The We and the I Review

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The We and the I Movie PosterI sometimes feel helpless as a moviegoer when I watch a disaster unfold before me that I can do nothing about. I’m not talking about asteroids in a movie like Armageddon or Deep Impact. I’m referring to the slow descent of a filmmaker’s career as each successive movie is less creative and entertaining than the one before. In particular, the films of Michel Gondry have been going downhill for a long time. Can it be that the same person who made Eternal Sunshine of the Spotless Mind is also responsible for The We and the I? The credits tell me so, but I don’t believe it. Someone who was once so boundlessly creative as a filmmaker — those beach scenes in Eternal Sunshine of the Spotless Mind were filmed in a house that could break apart to fit the story — needs an intervention before he’s reduced to filming McDonald’s commercials.

French writer/director Gondry got his start in music videos for acts as diverse as Bjork and Massive Attack. He worked as cowriter/director on Eternal Sunshine of the Spotless Mind in 2004 before writer/director status on The Science of Sleep in 2006 and Be Kind Rewind in 2008. Gondry directed The Green Hornet in 2011, and this proved to be the low point of his career. I had some hope for his work when he directed an episode of Jimmy Kimmel Live! as a guest director in 2011 that was only surpassed in coolness and creativity by the episode directed by Quentin Tarantino in 2004. Gondry has an interesting approach to composing shots and telling a story, but it seems that a little more of the magic is lost with every film. The We and the I has just a bit of Gondry’s magic and instead feels like it could have been directed by anyone handed the script that’s largely improvised.

There’s a bit of back story to the making of The We and the I. As I read elsewhere, Gondry spent about two years with the Bronx high schoolers who also act as versions of themselves to prepare for this film. Gondry conducted workshops and met with these students at community arts center The Point. The result is this film. It takes place largely on a city bus on the last day of school as a group of mostly black and Hispanic kids plan for their summers and interact as only kids who have known each for a long time tend to do. I had high hopes for a few minutes because the movie begins with a toy bus rolling along city streets to the strains of Young MC’s “Bust a Move.” That’s a pure Gondry director’s touch, but aside from close-ups of phone screens for played videos or text messages and some brief painting-like re-creations of events or fantasy sequences, there’s not much else there. This is one very long bus ride with kids who are mostly bratty and annoying. Gondry does manage to identify the parts of the film creatively. “Part One: The Bullies” appears on a cigarette pack run over by the bus. “Part Two: The Chaos” is in a neon sign in a store window. “Part Three: The I” is on a billboard.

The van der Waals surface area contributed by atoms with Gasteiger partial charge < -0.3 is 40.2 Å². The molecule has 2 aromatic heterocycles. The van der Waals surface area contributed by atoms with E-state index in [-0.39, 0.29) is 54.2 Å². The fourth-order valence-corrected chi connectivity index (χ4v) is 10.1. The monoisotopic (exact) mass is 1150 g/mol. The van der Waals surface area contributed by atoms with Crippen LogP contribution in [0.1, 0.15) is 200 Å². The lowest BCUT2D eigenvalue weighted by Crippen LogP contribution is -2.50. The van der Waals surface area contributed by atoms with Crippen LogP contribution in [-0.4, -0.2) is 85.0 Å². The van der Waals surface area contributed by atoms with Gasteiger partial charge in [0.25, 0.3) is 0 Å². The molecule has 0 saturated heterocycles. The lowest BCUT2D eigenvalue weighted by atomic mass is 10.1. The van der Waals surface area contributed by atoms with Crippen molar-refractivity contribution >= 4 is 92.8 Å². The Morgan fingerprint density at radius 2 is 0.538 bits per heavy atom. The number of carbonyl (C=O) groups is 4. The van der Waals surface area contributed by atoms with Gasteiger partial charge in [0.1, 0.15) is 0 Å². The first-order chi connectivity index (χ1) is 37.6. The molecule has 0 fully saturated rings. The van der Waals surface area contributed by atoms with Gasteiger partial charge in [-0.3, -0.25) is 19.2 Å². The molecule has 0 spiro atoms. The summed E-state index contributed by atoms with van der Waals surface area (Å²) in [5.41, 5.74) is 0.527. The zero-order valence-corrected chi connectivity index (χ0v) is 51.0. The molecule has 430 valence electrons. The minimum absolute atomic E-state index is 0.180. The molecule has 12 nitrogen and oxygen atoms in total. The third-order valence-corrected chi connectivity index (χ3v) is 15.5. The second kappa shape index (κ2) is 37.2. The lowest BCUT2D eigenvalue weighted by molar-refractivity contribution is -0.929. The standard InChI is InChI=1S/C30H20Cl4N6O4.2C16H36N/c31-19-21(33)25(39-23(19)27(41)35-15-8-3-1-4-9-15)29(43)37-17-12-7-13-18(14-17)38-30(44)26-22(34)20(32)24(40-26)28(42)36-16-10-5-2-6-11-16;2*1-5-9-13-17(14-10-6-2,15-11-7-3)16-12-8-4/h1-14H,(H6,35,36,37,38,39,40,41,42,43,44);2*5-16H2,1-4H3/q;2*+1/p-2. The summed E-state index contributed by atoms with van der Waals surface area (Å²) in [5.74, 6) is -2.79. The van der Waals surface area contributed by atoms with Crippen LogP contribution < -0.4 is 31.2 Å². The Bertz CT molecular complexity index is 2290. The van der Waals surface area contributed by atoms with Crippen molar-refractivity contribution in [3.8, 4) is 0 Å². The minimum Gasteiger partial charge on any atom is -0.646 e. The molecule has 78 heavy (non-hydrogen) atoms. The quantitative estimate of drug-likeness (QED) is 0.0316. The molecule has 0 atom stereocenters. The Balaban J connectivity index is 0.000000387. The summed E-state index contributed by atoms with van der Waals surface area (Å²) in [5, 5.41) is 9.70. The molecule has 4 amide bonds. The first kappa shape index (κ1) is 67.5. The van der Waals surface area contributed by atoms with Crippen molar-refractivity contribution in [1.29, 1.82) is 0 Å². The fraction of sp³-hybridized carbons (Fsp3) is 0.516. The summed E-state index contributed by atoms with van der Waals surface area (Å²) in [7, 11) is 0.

As a former school bus rider, I know that a lot of “acting out” happens on buses with a large number of kids that have no supervision. That doesn’t mean that I want to watch a film about this experience any more than I want to be on the bus. The bus driver (Mia Lobo) hardly bothers to keep these kids in line. When traffic backs up, she lets a few of them off the bus to get pizza as long as they bring her a slice. You never really understand the dynamics of a group of kids and their relationships unless you spend some time with them. We’re thrown right onto the bus as viewers with no knowledge of these kids from the classroom or at home, so it’s hard to know who’s cool, who’s a jerk and who’s the hero or heroine. Instead, there is a bunch of bullies who make fun of everyone else and pull pranks on one another. These bullies made me immediately hate them, too, because they are especially rude to the people on the bus who are not students, including one guy with a weird lip problem whom they ridicule. One bully smashes another student’s guitar, too.

Over the course of the bus ride, students leave every few minutes at different stops, and those who are left receive more focus. Ultimately, on-again, off-again couple Michael (Michael Brodie) and Teresa (Teresa Lynn) are the last students on the bus. Had they been established as the main characters earlier in the film, it might have been more enjoyable to follow their path through all of the nonsense during the bus ride. Instead, some students who seem like major personalities leave the bus early in the movie and others stay around too long. Teresa shows up in a blonde wig that is the subject of many jokes and ends up on many other heads as well. There are students of all types — gay, quiet, creative, musical, short, big and smart — so the cast represents a wide cross-section of school stereotypes and personas. If the story only spent a short time on the bus and perhaps the rest at a school dance, field trip, party or any other number of events, it could have been more enjoyable and expository. As it stands, it’s boring and uninvolving other than making you feel like a babysitter.

The We and the I is a grand experiment that crashed. It’s a road trip without any milestones or character development and a character piece with people that you mostly dislike. If anything positive comes out of it, maybe some of these punks will see themselves in a new light on screen and change their actions. By the way, the title refers to how Michael, Teresa and really any of the students are coming to terms with their relationships as well as being themselves. Maybe Gondry will come out of this slump and return with an amazing movie. I’m the eternal optimist, so I’ll give Gondry another shot as long as he doesn’t make a movie confined to a bookmobile.

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